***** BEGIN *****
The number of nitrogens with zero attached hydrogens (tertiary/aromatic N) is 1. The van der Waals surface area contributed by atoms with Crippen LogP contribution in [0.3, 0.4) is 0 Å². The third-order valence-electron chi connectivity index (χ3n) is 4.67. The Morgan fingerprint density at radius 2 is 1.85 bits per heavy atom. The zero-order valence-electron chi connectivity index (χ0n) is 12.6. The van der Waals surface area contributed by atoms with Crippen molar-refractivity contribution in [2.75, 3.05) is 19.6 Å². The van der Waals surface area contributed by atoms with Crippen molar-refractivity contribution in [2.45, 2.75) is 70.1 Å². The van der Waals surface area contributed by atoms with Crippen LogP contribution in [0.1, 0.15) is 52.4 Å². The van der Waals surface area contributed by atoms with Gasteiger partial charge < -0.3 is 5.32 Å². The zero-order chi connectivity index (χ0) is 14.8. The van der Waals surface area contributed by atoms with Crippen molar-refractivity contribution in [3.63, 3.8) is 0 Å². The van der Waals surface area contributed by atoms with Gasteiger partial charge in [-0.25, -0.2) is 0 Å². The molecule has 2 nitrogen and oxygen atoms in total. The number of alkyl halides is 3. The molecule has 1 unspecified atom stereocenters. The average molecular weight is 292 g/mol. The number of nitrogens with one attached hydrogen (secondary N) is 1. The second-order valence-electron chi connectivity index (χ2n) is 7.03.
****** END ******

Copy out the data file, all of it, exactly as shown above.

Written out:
The number of nitrogens with zero attached hydrogens (tertiary/aromatic N) is 1. The van der Waals surface area contributed by atoms with Crippen LogP contribution in [0.3, 0.4) is 0 Å². The third-order valence-electron chi connectivity index (χ3n) is 4.67. The Morgan fingerprint density at radius 2 is 1.85 bits per heavy atom. The zero-order valence-electron chi connectivity index (χ0n) is 12.6. The van der Waals surface area contributed by atoms with Crippen molar-refractivity contribution in [2.75, 3.05) is 19.6 Å². The van der Waals surface area contributed by atoms with Crippen molar-refractivity contribution in [2.45, 2.75) is 70.1 Å². The van der Waals surface area contributed by atoms with Crippen LogP contribution in [0.1, 0.15) is 52.4 Å². The van der Waals surface area contributed by atoms with Gasteiger partial charge < -0.3 is 5.32 Å². The zero-order chi connectivity index (χ0) is 14.8. The van der Waals surface area contributed by atoms with Crippen molar-refractivity contribution in [3.63, 3.8) is 0 Å². The van der Waals surface area contributed by atoms with Gasteiger partial charge in [-0.25, -0.2) is 0 Å². The molecule has 2 nitrogen and oxygen atoms in total. The number of alkyl halides is 3. The molecule has 1 unspecified atom stereocenters. The average molecular weight is 292 g/mol. The number of nitrogens with one attached hydrogen (secondary N) is 1. The second-order valence-electron chi connectivity index (χ2n) is 7.03.